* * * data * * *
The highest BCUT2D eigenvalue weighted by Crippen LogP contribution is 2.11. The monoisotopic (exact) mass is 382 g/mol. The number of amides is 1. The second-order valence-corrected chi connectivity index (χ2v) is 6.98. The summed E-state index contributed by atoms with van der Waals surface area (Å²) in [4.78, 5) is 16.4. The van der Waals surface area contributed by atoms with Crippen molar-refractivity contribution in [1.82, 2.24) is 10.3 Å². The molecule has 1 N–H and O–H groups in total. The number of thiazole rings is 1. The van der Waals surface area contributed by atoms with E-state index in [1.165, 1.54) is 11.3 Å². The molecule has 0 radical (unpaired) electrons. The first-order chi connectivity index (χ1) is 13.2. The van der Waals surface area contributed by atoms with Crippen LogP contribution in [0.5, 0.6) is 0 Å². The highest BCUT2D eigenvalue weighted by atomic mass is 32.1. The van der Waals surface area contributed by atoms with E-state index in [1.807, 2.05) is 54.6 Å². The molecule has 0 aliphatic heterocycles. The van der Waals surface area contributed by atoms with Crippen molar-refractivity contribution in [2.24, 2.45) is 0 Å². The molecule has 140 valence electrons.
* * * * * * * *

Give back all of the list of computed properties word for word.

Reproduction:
The highest BCUT2D eigenvalue weighted by Crippen LogP contribution is 2.11. The monoisotopic (exact) mass is 382 g/mol. The number of amides is 1. The second-order valence-corrected chi connectivity index (χ2v) is 6.98. The summed E-state index contributed by atoms with van der Waals surface area (Å²) in [4.78, 5) is 16.4. The van der Waals surface area contributed by atoms with Crippen molar-refractivity contribution in [1.82, 2.24) is 10.3 Å². The molecule has 1 N–H and O–H groups in total. The number of thiazole rings is 1. The van der Waals surface area contributed by atoms with E-state index in [1.165, 1.54) is 11.3 Å². The molecule has 0 radical (unpaired) electrons. The first-order chi connectivity index (χ1) is 13.2. The van der Waals surface area contributed by atoms with Crippen LogP contribution in [0.5, 0.6) is 0 Å². The highest BCUT2D eigenvalue weighted by atomic mass is 32.1. The van der Waals surface area contributed by atoms with E-state index in [1.807, 2.05) is 54.6 Å². The molecule has 0 aliphatic heterocycles. The van der Waals surface area contributed by atoms with Crippen molar-refractivity contribution in [2.24, 2.45) is 0 Å². The molecule has 140 valence electrons.